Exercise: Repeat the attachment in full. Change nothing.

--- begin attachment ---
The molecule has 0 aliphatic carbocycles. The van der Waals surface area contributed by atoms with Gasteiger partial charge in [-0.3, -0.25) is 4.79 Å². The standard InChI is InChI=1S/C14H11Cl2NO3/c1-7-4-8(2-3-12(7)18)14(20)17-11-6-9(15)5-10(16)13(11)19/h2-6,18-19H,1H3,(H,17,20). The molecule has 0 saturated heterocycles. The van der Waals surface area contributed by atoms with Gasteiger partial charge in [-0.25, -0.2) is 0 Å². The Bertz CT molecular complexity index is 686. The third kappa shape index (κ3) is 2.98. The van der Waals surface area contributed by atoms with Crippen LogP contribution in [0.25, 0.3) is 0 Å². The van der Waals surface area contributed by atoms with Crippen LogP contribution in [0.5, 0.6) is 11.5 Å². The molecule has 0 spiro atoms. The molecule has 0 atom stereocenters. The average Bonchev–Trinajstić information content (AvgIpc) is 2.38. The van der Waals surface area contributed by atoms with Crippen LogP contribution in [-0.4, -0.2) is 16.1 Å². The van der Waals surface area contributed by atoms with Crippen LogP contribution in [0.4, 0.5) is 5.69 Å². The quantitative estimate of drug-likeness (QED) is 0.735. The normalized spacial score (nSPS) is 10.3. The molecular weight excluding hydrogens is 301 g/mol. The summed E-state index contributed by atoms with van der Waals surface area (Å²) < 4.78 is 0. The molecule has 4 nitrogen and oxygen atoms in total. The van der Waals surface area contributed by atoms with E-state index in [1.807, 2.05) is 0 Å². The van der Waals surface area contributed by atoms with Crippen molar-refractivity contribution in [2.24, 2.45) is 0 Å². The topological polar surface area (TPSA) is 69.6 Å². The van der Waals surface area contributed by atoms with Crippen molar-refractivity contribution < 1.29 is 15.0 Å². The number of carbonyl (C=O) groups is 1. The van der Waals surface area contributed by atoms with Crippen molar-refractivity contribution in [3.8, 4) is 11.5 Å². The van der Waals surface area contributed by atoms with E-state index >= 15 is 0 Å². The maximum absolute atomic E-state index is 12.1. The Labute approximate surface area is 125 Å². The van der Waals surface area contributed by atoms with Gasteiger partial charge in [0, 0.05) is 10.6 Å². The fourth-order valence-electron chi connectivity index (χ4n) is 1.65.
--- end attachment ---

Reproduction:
The molecule has 0 aliphatic carbocycles. The van der Waals surface area contributed by atoms with Gasteiger partial charge in [-0.3, -0.25) is 4.79 Å². The standard InChI is InChI=1S/C14H11Cl2NO3/c1-7-4-8(2-3-12(7)18)14(20)17-11-6-9(15)5-10(16)13(11)19/h2-6,18-19H,1H3,(H,17,20). The molecule has 0 saturated heterocycles. The van der Waals surface area contributed by atoms with Gasteiger partial charge in [-0.25, -0.2) is 0 Å². The Bertz CT molecular complexity index is 686. The third kappa shape index (κ3) is 2.98. The van der Waals surface area contributed by atoms with Crippen LogP contribution in [0.25, 0.3) is 0 Å². The van der Waals surface area contributed by atoms with Crippen LogP contribution in [0.5, 0.6) is 11.5 Å². The molecule has 0 spiro atoms. The molecule has 0 atom stereocenters. The average Bonchev–Trinajstić information content (AvgIpc) is 2.38. The van der Waals surface area contributed by atoms with Crippen LogP contribution in [-0.4, -0.2) is 16.1 Å². The van der Waals surface area contributed by atoms with Crippen LogP contribution in [0.4, 0.5) is 5.69 Å². The quantitative estimate of drug-likeness (QED) is 0.735. The normalized spacial score (nSPS) is 10.3. The molecular weight excluding hydrogens is 301 g/mol. The summed E-state index contributed by atoms with van der Waals surface area (Å²) < 4.78 is 0. The molecule has 4 nitrogen and oxygen atoms in total. The van der Waals surface area contributed by atoms with E-state index in [1.807, 2.05) is 0 Å². The van der Waals surface area contributed by atoms with Crippen molar-refractivity contribution in [2.24, 2.45) is 0 Å². The topological polar surface area (TPSA) is 69.6 Å². The van der Waals surface area contributed by atoms with Crippen molar-refractivity contribution < 1.29 is 15.0 Å². The number of carbonyl (C=O) groups is 1. The van der Waals surface area contributed by atoms with Crippen molar-refractivity contribution in [3.8, 4) is 11.5 Å². The van der Waals surface area contributed by atoms with E-state index >= 15 is 0 Å². The maximum absolute atomic E-state index is 12.1. The Labute approximate surface area is 125 Å². The van der Waals surface area contributed by atoms with Gasteiger partial charge in [0, 0.05) is 10.6 Å². The fourth-order valence-electron chi connectivity index (χ4n) is 1.65.